The Heroes Who Saved Chicago’s Immigrant Homeowners

An unusual grassroots partnership rescued a local bank and made avoiding foreclosure its No. 1 priority.

This townhome was listed with other homes to be sold in a foreclosure auction in July, 2007 in Chicago, Illinois. Hundreds of local homeowners in the city's La Villita neighborhood faced the threat of foreclosure until their troubled mortgages were rescued by a grassroots partnership that saved their bank.
National Journal
Alexia Campbell
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Alexia Campbell
June 12, 2014, 9:15 a.m.

Jeidy Rodrig­uez de Aguilar nearly lost her two-story house in South­w­est Chica­go to fore­clos­ure last year. The home’s value had dropped, the mort­gage in­terest rate had spiked, and her hus­band couldn’t find enough work as a roof­er. They were six months be­hind on the mort­gage.

Now, a year later, the couple’s two young­est chil­dren play on a new tram­po­line in the back­yard of their Brighton Park home. They are no longer be­hind on their pay­ments. “It’s such a re­lief,” says Aguilar, 35, a nat­ive of Monter­rey, Mex­ico. “Own­ing a home was a dream come true for us.”

Aguilar is one of hun­dreds of im­mig­rant homeown­ers whose troubled mort­gages were res­cued in an un­usu­al grass­roots part­ner­ship to save a loc­al bank. Their mort­gages were set for the auc­tion block after the FD­IC in Ju­ly 2012 shut down Second Fed­er­al Sav­ings & Loan As­so­ci­ation of Chica­go, which served more than 10,000 cus­tom­ers who were pre­dom­in­antly Mex­ic­an im­mig­rants. The FD­IC sold the bank’s three branches to a loc­al fin­an­cial cor­por­a­tion.

News of the takeover spread through the La Vil­l­ita neigh­bor­hood, long­time home of Second Fed­er­al and the heart of Chica­go’s Mex­ic­an com­munity. Raul Ray­mundo, who runs a non­profit com­munity-de­vel­op­ment or­gan­iz­a­tion nearby, grew anxious think­ing about what would hap­pen to the bank’s 1,100 mort­gage loans after the sale.

“My biggest fear was that there would be mass fore­clos­ures,” says Ray­mundo, CEO of The Re­sur­rec­tion Pro­ject, which pro­motes homeown­er­ship in Chica­go’s low-in­come neigh­bor­hoods.

Grow­ing up in South­w­est Chica­go, Ray­mundo saw Second Fed­er­al take a chance on a com­munity of­ten shunned by main­stream banks. It was among the first banks in the coun­try to make home and busi­ness loans to un­doc­u­mented im­mig­rants, ac­cept­ing in­di­vidu­al tax iden­ti­fic­a­tion num­bers in­stead of So­cial Se­cur­ity num­bers. Bank tell­ers spoke Span­ish and ac­cep­ted mort­gage pay­ments in cash.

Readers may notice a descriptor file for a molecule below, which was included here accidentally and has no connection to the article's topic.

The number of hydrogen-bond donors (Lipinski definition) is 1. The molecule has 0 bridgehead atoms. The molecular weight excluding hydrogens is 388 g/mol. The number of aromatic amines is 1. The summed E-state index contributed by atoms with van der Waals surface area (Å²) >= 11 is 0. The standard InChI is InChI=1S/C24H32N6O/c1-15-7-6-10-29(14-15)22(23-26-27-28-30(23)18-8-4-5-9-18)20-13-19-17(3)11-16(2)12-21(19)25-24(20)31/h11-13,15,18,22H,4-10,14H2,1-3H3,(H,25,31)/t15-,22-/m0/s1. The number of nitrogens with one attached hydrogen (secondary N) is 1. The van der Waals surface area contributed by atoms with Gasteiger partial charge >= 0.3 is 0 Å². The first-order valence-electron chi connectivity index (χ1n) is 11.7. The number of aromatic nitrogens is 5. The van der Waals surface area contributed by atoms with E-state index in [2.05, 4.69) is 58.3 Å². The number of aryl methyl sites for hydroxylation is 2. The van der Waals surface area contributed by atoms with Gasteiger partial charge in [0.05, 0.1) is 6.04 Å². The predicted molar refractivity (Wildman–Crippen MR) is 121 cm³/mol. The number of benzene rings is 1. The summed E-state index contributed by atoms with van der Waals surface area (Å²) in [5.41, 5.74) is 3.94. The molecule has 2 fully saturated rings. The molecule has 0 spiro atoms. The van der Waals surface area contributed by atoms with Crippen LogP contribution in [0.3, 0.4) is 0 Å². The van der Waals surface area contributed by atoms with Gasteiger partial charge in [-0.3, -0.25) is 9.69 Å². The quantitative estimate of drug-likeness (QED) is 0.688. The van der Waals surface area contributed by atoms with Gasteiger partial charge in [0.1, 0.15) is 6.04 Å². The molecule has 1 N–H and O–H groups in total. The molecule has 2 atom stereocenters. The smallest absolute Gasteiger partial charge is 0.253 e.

When the hous­ing crisis hit, com­munit­ies like La Vil­l­ita got the worst of it. Latino bor­row­ers and oth­er minor­ity groups were dis­pro­por­tion­ately offered risky, high-in­terest loans, ac­cord­ing to the Cen­ter for Re­spons­ible Lend­ing. Prop­erty val­ues in His­pan­ic com­munit­ies fell by 46 per­cent dur­ing that time — far worse than the 32 per­cent drop in black neigh­bor­hoods and the 23 per­cent drop in white neigh­bor­hoods, ac­cord­ing to a 2014 ana­lys­is by Zil­low.

The com­munity banks that served many of these neigh­bor­hoods didn’t get the fed­er­al bail­out that Amer­ica’s biggest banks did. In Chica­go alone, at least eight banks that catered to Asi­an, His­pan­ic, and Afric­an-Amer­ic­an com­munit­ies have failed since 2008.

Ray­mundo was de­term­ined to in­ter­vene for the cus­tom­ers of Second Fed­er­al. He did not want to see their loans end up in the hands of profit-driv­en in­vestors, who would likely push to fore­close many dis­tressed prop­er­ties. So he went around town look­ing for a com­munity bank to buy them. When that failed, he and The Re­sur­rec­tion Pro­ject found a part­ner in a North Car­o­lina-based cred­it uni­on that serves low-in­come cus­tom­ers.